On the first night, this was fresh, with berries galore, but not really great. On second night this really shined, with berries, menthol or mint, a little soot on the medium length finish, and little hint of the alcohol. If I had anymore, they would sit for a few more years, because this definitely has life left in it.
Like a tart cherry with a touch of mint, lacking the syrupy taste of some other shiraz's with lighter color as well. A light whiff of leather pepper on the nose but less so in the mouth. Don't let the screw top fool you, a most enjoyable wine
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As many of our oldest email list members know, we used to be a primary source for the finest Australian Shiraz – ten years ago, we offered Shiraz several times/week and consumers often complained that it wasn’t enough. We pioneered several brands in the US before they were available on our side of the world – Two Hands, JJ Hahn, Veritas, The Magpie Estate, Amon-Ra, Tatiarra, et al but I slowly began to sour on the entire category five years ago – long before consumers put their arms up in disgust and said enough is enough.
Enough is enough of what?
High prices, high alcohol and a category so swelled with “me too” copycat entrants that Shiraz was starting to become a caricature of what it once was: a fascinating, complex and exotic beverage unlike anything else in the world. It had become stale and manufactured - it was in need of a drastic overhaul.
In a matter of ten years, some of the finest Shiraz in Australia went from $15 to $100+ and the rise was in tandem with over-planting and a wild-west approach Down Under that enticed every would-be wine enthusiast to abandon their career and set out into the Shiraz abandon instead. Doctors made wine, dentists started labels....and then the crash came. At the worst moment for the Australian wine industry, the world economic collapse in 2008 hit Australia arguably harder than any other country. Floods of unsold wine were available on the open market and the incredible fact is that pride and a one-arm grip on brand identity (like a small raft floating away in the torrent of the Pacific Ocean) prevented many labels from discounting their wine just to get their Shiraz into the mouths of would-be enthusiasts. Many of those labels are now gone.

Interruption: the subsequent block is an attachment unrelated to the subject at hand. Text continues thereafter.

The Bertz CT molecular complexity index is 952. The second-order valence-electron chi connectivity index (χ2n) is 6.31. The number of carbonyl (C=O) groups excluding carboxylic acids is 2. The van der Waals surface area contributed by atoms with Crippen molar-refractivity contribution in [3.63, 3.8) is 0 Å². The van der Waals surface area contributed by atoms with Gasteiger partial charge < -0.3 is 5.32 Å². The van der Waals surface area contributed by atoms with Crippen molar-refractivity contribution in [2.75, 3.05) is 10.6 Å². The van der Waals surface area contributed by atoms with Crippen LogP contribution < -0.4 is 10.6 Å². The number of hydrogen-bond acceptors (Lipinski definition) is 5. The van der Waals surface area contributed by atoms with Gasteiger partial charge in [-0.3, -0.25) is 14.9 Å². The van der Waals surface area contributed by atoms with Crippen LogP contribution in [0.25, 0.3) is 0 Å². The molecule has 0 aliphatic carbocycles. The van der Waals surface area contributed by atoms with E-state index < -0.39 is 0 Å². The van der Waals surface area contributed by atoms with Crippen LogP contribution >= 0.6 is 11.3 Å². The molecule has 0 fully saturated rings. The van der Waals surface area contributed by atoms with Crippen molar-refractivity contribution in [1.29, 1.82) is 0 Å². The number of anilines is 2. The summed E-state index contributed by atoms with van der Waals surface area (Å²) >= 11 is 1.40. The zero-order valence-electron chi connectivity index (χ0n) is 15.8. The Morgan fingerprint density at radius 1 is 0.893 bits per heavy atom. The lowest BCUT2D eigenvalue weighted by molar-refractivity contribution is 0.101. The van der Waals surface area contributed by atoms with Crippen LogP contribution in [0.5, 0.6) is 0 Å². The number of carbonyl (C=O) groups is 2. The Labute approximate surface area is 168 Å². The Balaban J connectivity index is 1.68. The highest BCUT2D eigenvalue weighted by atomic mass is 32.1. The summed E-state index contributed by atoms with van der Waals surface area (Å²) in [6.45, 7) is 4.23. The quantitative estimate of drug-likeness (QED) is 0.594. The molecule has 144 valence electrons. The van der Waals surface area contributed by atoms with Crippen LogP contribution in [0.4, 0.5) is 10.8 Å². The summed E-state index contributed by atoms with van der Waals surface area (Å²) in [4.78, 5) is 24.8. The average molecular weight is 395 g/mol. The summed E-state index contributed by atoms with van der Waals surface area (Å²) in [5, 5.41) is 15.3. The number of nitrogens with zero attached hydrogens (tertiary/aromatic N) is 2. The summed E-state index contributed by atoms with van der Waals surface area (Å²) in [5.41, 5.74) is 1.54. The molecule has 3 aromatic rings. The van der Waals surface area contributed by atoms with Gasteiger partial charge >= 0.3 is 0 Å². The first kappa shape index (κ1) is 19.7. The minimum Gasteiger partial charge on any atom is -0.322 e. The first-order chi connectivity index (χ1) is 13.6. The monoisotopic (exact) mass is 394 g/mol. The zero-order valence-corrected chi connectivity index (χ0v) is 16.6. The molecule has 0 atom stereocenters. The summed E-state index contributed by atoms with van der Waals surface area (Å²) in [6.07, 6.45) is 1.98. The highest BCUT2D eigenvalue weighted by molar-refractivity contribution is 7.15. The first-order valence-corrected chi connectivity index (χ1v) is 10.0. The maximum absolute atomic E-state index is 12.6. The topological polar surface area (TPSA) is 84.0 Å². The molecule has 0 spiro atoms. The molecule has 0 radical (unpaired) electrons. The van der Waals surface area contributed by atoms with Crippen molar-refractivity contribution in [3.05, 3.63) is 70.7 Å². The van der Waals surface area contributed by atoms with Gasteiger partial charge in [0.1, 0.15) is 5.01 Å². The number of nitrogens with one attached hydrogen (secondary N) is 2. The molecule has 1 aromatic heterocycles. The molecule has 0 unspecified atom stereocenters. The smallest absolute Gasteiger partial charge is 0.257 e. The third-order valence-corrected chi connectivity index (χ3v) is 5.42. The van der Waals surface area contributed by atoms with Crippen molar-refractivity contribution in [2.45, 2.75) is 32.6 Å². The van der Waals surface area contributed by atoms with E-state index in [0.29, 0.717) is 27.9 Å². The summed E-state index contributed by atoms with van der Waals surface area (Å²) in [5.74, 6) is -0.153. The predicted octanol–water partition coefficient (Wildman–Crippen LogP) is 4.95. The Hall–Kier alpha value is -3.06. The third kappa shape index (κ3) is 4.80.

Nearly all of the classics remain.
Brookenwood, Mt Mary, Chambers, Jasper Hill, Cullen, Mt Langi Ghiran, Leeuwin, Yarra Yering and a host of other special, treasured places now have their chance to shine - to redefine what the world perception of Shiraz is and what it can be going forward....
...but what about the old-style Barossa Shiraz? The Shiraz that arguably allowed the above mentioned properties to crack into the US consumer’s cerebral cortex? What about the Peter Lehman’s of the world?
In some way, Peter Lehman reminds me of Arrowood (pre sale) or maybe even Mondavi – they do what they do under the radar but they stick around for the long haul. They are resistant to fashion or trends, preferring to follow their own model with a slowly built consumer base that favors good wine over a load of marketing fluff. Many of Peter Lehman’s best private clients don’t have time to worry about whether his Stonewell Shiraz is “flamboyant” or like a night out at a club – they just want to know that Stonewell is a wine to cellar every year and when they open it in 15-20 autumn's, it will be a classic example of Barossa Shiraz. They are not looking for goo or glop, they are looking for tannin, a bit of a coarse personality in youth and the fruit that has made this wine famous for decades.